What do they have that related to what AQ Khan network through Pakistan gave to North Korea in terms of centrifuges, what other elements they have done for themselves—that all has to be accounted for; it can’t be put off indefinitely.

A serious problem may arise if North Korea’s programs are less extensive than US intelligence currently believes. Then US policymakers will face a repeat of the pre-Iraq scenario: Do you believe the North Koreans or your own lying eyes?

All the while, North Korea can keep irradiating fuel rods.

The point: Getting a statement of principles shouldn’t have been this hard. What’s going to happen when they actually start talking about the really tough stuff?

Tonight’s Nelson Report contains this apt summation from an informed, non-official observer:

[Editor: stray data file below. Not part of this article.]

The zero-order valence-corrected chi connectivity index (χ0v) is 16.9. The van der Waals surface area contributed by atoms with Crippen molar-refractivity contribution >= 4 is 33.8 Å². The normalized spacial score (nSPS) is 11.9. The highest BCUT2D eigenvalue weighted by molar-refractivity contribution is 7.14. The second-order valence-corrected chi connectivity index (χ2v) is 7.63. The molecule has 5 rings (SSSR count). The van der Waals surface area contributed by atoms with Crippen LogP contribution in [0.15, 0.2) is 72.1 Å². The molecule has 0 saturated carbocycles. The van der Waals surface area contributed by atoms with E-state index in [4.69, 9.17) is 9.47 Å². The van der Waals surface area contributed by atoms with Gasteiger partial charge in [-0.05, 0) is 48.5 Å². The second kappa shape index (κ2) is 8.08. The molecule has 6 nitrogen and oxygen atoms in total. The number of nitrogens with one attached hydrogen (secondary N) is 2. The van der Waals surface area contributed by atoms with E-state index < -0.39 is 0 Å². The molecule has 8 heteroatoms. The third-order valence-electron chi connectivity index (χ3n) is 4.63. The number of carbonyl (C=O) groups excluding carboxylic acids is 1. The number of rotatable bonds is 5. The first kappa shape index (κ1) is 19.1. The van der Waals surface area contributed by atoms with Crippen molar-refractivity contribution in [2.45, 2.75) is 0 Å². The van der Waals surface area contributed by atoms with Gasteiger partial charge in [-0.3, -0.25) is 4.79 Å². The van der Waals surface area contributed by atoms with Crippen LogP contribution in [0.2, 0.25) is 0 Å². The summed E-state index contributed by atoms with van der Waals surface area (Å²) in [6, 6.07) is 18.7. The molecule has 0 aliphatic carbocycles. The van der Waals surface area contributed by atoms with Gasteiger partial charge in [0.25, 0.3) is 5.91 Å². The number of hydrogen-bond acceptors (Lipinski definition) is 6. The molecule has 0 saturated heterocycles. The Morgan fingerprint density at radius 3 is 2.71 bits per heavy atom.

Well, yesterday we agreed to agree later and disagree now. As of today, we still disagree. The roots of the interim agreement are pretty shallow and we should not expect anything different for a while (if ever). That’s all I read into it.

***

Look at this paragraph by Glenn Kessler and Edward Cody in an otherwise outstanding Washington Post article:

Although that issue was not mentioned in the document, U.S. officials said it is covered by the pledge to dismantle “all nuclear weapons and existing nuclear programs” and by a separate reference to a 1992 agreement with South Korea, which prohibited uranium enrichment.

Notice the use of “dismantle”? Bad choice for a paraphrase—the Joint Statement actually calls on North Korea to “abandon” the nuclear programs.

The Chosun Ilbo reports that the word “dismantle” was struck out of the agreement in favor of “abandon” because North Korea wants to link dismantlement of Yongbyon to progress on a light water reactor deal.